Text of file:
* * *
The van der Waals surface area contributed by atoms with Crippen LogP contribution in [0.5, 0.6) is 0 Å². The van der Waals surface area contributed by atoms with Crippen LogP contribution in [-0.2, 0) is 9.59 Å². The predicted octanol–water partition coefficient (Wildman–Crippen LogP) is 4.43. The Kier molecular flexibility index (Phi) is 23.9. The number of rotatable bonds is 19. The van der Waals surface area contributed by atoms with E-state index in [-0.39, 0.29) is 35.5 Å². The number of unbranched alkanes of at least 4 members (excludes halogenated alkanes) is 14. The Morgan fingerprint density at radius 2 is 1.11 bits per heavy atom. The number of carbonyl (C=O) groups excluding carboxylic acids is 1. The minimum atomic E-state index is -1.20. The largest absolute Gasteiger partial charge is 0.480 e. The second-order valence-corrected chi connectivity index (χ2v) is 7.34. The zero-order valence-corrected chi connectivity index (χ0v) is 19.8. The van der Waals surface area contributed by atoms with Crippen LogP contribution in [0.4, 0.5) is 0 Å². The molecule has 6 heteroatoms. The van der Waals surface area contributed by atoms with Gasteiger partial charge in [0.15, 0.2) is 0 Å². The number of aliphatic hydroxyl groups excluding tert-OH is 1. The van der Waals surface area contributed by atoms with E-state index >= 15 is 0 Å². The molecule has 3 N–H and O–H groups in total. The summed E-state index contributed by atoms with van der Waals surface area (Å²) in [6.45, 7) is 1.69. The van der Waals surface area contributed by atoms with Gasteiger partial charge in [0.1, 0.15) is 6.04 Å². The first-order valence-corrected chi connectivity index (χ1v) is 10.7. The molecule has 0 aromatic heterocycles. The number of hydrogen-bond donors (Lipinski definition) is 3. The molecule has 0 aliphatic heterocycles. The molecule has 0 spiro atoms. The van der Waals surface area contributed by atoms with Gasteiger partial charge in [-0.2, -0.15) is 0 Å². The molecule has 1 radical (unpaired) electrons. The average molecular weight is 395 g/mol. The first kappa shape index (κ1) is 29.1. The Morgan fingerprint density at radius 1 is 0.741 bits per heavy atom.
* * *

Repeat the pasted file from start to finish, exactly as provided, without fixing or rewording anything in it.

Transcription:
The van der Waals surface area contributed by atoms with Crippen LogP contribution in [0.5, 0.6) is 0 Å². The van der Waals surface area contributed by atoms with Crippen LogP contribution in [-0.2, 0) is 9.59 Å². The predicted octanol–water partition coefficient (Wildman–Crippen LogP) is 4.43. The Kier molecular flexibility index (Phi) is 23.9. The number of rotatable bonds is 19. The van der Waals surface area contributed by atoms with E-state index in [-0.39, 0.29) is 35.5 Å². The number of unbranched alkanes of at least 4 members (excludes halogenated alkanes) is 14. The Morgan fingerprint density at radius 2 is 1.11 bits per heavy atom. The number of carbonyl (C=O) groups excluding carboxylic acids is 1. The minimum atomic E-state index is -1.20. The largest absolute Gasteiger partial charge is 0.480 e. The second-order valence-corrected chi connectivity index (χ2v) is 7.34. The zero-order valence-corrected chi connectivity index (χ0v) is 19.8. The van der Waals surface area contributed by atoms with Crippen LogP contribution in [0.4, 0.5) is 0 Å². The molecule has 6 heteroatoms. The van der Waals surface area contributed by atoms with Gasteiger partial charge in [0.15, 0.2) is 0 Å². The number of aliphatic hydroxyl groups excluding tert-OH is 1. The van der Waals surface area contributed by atoms with E-state index >= 15 is 0 Å². The molecule has 3 N–H and O–H groups in total. The summed E-state index contributed by atoms with van der Waals surface area (Å²) in [6.45, 7) is 1.69. The van der Waals surface area contributed by atoms with Gasteiger partial charge in [0.1, 0.15) is 6.04 Å². The first-order valence-corrected chi connectivity index (χ1v) is 10.7. The molecule has 0 aromatic heterocycles. The number of hydrogen-bond donors (Lipinski definition) is 3. The molecule has 0 aliphatic heterocycles. The molecule has 0 spiro atoms. The van der Waals surface area contributed by atoms with Gasteiger partial charge in [-0.2, -0.15) is 0 Å². The molecule has 1 radical (unpaired) electrons. The average molecular weight is 395 g/mol. The first kappa shape index (κ1) is 29.1. The Morgan fingerprint density at radius 1 is 0.741 bits per heavy atom.